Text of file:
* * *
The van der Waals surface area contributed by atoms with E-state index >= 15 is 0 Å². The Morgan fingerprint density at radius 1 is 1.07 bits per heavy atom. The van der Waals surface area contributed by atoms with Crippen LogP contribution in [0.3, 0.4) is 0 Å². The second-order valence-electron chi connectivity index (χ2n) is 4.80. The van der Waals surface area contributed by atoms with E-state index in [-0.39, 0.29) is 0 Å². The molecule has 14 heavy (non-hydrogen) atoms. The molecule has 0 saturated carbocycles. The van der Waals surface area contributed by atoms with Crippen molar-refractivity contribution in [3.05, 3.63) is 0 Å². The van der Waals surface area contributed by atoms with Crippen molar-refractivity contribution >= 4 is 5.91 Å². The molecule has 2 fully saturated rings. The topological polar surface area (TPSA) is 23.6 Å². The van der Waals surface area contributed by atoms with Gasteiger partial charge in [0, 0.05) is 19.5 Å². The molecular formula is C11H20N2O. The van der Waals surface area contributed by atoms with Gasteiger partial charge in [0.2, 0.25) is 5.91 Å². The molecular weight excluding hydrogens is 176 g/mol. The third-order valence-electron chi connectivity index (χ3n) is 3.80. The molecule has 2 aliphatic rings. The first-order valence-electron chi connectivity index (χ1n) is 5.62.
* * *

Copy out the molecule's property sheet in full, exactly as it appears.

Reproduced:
The van der Waals surface area contributed by atoms with E-state index >= 15 is 0 Å². The Morgan fingerprint density at radius 1 is 1.07 bits per heavy atom. The van der Waals surface area contributed by atoms with Crippen LogP contribution in [0.3, 0.4) is 0 Å². The second-order valence-electron chi connectivity index (χ2n) is 4.80. The van der Waals surface area contributed by atoms with E-state index in [-0.39, 0.29) is 0 Å². The molecule has 14 heavy (non-hydrogen) atoms. The molecule has 0 saturated carbocycles. The van der Waals surface area contributed by atoms with Crippen molar-refractivity contribution in [3.05, 3.63) is 0 Å². The van der Waals surface area contributed by atoms with Crippen molar-refractivity contribution >= 4 is 5.91 Å². The molecule has 2 fully saturated rings. The topological polar surface area (TPSA) is 23.6 Å². The van der Waals surface area contributed by atoms with Gasteiger partial charge in [0, 0.05) is 19.5 Å². The molecular formula is C11H20N2O. The van der Waals surface area contributed by atoms with Gasteiger partial charge in [0.2, 0.25) is 5.91 Å². The molecular weight excluding hydrogens is 176 g/mol. The third-order valence-electron chi connectivity index (χ3n) is 3.80. The molecule has 2 aliphatic rings. The first-order valence-electron chi connectivity index (χ1n) is 5.62.